Delegates from Belgrade and Pristina meet to discuss Kosovo’s call for independence.
An international troika composed of US, EU and Russian envoys launched the negotiations following the UN Security Council’s failure to agree on a plan that envisages Kosovo’s “supervised independence”.
Ethnic Albanians insist on independence, but Serbia is only prepared to offer broad autonomy and has won the support of Russia, which rejected a series of proposed resolutions before the security council earlier this year.
Belgrade justified its opposition to the Serbs’ involvement in the polls by referring to the difficult conditions in which they live – particularly those in isolated enclaves protected by Nato peacekeepers.
“The government of Serbia considers that even eight years after the UN mission was introduced in Kosovo, elementary conditions have not been met for the safe and free life of Serbs and other non-Albanians”
Serbian government statement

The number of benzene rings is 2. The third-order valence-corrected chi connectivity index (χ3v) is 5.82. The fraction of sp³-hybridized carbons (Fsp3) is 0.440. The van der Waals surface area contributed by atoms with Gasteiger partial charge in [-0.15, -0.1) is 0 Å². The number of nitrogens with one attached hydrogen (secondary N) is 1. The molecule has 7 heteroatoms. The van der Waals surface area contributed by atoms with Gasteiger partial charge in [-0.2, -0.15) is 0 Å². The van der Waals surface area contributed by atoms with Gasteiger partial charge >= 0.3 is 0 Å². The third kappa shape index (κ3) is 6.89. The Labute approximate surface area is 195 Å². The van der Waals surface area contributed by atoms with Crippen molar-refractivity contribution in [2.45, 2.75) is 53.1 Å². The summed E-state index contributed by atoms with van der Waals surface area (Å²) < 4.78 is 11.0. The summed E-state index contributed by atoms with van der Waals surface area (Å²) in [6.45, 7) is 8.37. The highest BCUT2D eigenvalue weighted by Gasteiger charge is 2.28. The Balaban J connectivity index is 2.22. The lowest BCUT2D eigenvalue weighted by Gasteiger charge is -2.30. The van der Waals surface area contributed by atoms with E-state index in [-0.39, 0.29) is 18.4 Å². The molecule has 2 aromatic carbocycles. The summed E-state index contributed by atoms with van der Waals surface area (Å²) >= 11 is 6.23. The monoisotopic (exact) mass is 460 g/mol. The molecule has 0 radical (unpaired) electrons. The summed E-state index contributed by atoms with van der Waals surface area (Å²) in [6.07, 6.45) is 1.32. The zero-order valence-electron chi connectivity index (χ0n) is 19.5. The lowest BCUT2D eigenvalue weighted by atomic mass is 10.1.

“The government of Serbia considers that even eight years after the UN mission was introduced in Kosovo, elementary conditions have not been met for the safe and free life of Serbs and other non-Albanians,” the government statement said.
“It is especially disastrous that two-thirds of Kosovo Serbs still live as refugees and are not able to return to their homes,” it said.
Though still a Serbian province, Kosovo has been under UN administration since its 1998-1999 war, when Nato bombing ended a crackdown by forces backed by Belgrade against ethnic Albanian separatists.
More than 200,000 Serbs and other non-Albanians have since fled the province bordering Albania and Macedonia.
Serbs snub elections
The boycott announcement is second in succession after the previous Belgrade government, also led by Vojislav Kostunica, the prime minister, encouraged Serbs to snub elections in October 2004.
At the time, less than one per cent of 150,000 eligible Serb voters, including more than 100,000 refugees living outside of Kosovo, cast their ballots.
However, earlier on Thursday, the electoral commission in the provincial capital Pristina said that Serbs made up eight out of 64 candidates on lists submitted ahead of a deadline on Wednesday .
Following the vote, the 120-seat parliament is to elect a new president and prime minister.
In its statement, the Serbian government said it would continue talks with Tadic on their position regarding municipal elections in Kosovo scheduled for the same date.
The next round of the Kosovo status talks is scheduled to be held in London next week.